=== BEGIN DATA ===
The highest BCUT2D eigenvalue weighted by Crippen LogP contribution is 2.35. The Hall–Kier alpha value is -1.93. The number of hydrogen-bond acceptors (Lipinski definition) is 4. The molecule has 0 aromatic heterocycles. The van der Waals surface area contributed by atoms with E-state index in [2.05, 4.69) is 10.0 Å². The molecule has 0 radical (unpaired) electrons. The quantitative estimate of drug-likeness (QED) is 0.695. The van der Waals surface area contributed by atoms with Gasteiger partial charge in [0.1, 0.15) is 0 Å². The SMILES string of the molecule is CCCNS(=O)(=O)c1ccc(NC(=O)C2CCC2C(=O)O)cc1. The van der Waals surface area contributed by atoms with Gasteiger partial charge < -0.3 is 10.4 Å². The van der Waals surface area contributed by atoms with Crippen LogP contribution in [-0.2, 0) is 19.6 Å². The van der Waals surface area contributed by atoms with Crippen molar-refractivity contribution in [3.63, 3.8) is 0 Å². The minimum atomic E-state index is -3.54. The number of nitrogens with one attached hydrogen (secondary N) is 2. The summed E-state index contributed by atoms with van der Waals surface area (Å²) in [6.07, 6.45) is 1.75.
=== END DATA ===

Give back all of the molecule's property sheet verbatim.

The highest BCUT2D eigenvalue weighted by Crippen LogP contribution is 2.35. The Hall–Kier alpha value is -1.93. The number of hydrogen-bond acceptors (Lipinski definition) is 4. The molecule has 0 aromatic heterocycles. The van der Waals surface area contributed by atoms with E-state index in [2.05, 4.69) is 10.0 Å². The molecule has 0 radical (unpaired) electrons. The quantitative estimate of drug-likeness (QED) is 0.695. The van der Waals surface area contributed by atoms with Gasteiger partial charge in [0.1, 0.15) is 0 Å². The SMILES string of the molecule is CCCNS(=O)(=O)c1ccc(NC(=O)C2CCC2C(=O)O)cc1. The van der Waals surface area contributed by atoms with Gasteiger partial charge < -0.3 is 10.4 Å². The van der Waals surface area contributed by atoms with Crippen LogP contribution in [-0.2, 0) is 19.6 Å². The van der Waals surface area contributed by atoms with Crippen molar-refractivity contribution in [3.63, 3.8) is 0 Å². The minimum atomic E-state index is -3.54. The number of nitrogens with one attached hydrogen (secondary N) is 2. The summed E-state index contributed by atoms with van der Waals surface area (Å²) in [6.07, 6.45) is 1.75.